by Andrew Crisp
Idaho lawmakers are spending their Monday mulling big decisions related to the health of Idaho citizens in the wake of the U.S. Supreme Court's June decision to uphold key components of the Obama administration's Affordable Care Act.
On the table at a special Statehouse meeting was a proposed expansion of the state's Medicaid program (which the high court ruled unconstitutional as a mandate), the implementation of a health insurance exchange and the November presidential election.
"This may be the most-important issue facing our country," began Rupert Republican Sen. Dean Cameron. "And certainly facing our state."
The 14-member Idaho Legislature Health Care Task Force convened at the Capitol to listen to analysis from the state departments of Insurance, Health and Welfare and the Attorney General's Office.
Joy Wilson, health policy director for the National Conference of State Legislatures, participated via phone, guiding the panel through an analysis of the Supreme Court decision to uphold key elements of the Patient Protection and Affordable Care Act, the full title of the law opponents dub "Obamacare."
Questions quickly turned to health insurance exchanges. Idaho can implement and administer its own exchange or the federal government will install one. Sen. Cameron expressed concern about the federal government stepping in.
"I wonder if you could outline for us what could be at risk for the state, should the State of Idaho choose to do nothing?" Cameron asked Wilson. "There are some advocating that we should do nothing, and put all our eggs in the [presidential] election basket, and somehow hope that will work out to our favor."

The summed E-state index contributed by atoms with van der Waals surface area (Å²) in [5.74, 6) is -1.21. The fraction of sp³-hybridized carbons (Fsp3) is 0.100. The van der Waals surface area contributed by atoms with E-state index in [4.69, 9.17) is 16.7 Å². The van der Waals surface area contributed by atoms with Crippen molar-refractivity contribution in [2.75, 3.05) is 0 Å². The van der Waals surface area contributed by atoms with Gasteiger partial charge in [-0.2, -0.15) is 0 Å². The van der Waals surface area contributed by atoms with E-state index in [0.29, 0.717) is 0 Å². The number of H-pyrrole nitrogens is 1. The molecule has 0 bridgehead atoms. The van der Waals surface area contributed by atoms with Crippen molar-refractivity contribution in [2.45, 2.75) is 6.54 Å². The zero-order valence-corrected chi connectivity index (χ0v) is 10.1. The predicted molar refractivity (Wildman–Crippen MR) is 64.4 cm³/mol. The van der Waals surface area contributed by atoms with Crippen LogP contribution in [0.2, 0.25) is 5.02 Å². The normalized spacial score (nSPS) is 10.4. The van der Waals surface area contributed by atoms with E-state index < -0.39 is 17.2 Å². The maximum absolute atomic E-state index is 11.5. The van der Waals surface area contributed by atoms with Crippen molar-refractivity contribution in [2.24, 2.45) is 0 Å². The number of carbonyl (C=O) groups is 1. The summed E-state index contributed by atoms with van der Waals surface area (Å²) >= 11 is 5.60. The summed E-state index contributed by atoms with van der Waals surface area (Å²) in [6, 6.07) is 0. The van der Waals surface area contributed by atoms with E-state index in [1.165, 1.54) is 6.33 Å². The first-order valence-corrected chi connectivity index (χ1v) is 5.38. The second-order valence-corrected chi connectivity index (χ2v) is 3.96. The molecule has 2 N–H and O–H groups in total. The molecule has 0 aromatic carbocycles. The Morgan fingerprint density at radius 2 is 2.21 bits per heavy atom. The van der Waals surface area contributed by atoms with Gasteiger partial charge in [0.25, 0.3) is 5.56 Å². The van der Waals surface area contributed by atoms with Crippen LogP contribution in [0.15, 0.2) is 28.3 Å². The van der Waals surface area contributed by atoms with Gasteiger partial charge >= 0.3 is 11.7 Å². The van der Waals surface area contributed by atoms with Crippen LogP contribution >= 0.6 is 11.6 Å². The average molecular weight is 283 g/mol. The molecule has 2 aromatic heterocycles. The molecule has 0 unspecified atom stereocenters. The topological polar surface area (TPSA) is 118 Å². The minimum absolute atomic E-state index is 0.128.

To that, Wilson said the biggest risk with the federal exchange would be not liking how it is administrated.
However, the Medicaid program, because it is so entwined in state budgets, is a more complex decision.
"The Medicaid expansion affects every state differently. I think at this point, most states are in the process of running numbers to try to determine just what the impact of expansion will be in their state," said Wilson.
Idaho is left with a choice: expand its Medicaid program to cover childless adults under the age of 65, with federal dollars fronting much of the cost, or not.
State officials with the Idaho Department of Health and Welfare had already begun looking into those details. A presentation given by Health and Welfare Director Richard Armstrong and Division Administrator Russell Barron included timelines for implementing new systems to take on more Medicaid enrollments.
Health and Welfare also commissioned two studies to look at the number of people who would be covered should Idaho implement the expansion. Information from the Kaiser Family Foundation estimated an additional 85,000 Idahoans could be covered.
"We’re trying to understand where these individuals which could be a part of the expansion are receiving services today," said Armstrong.
Idaho must also define what benefits for possible new Medicaid enrollees would look like.
Next, the panel heard from Brian Kane, assistant chief deputy from the Office of the Attorney General. He said that the AG's office had no plans for further litigation to stop the implementation of the ACA. But Cameron asked if the AG's office was surprised to hear that the Supreme Court had upheld much of the law.
"Insofar as I can speak on behalf of Attorney General [Lawrence] Wasden, the answer is yes. I think everyone watching this case was surprised," said Kane.
Coeur d'Alene Republican Sen. John Goedde asked if the governor could take the lead on steering the future of Idaho's health care plans, or if the Legislature needed to take initiative.
Cameron earlier said the panel didn't want to get ahead of two working groups formed by Gov. C.L. "Butch" Otter. Earlier in the day, discussions turned to whether the Idaho Legislature or the Governor's Office should take the lead in the state's decisions.
Ultimately, said Kane, either branch could move forward on implementing the ACA.
"Both the governor and the Legislature have authority, but are subjected to checks by the other authority," he said.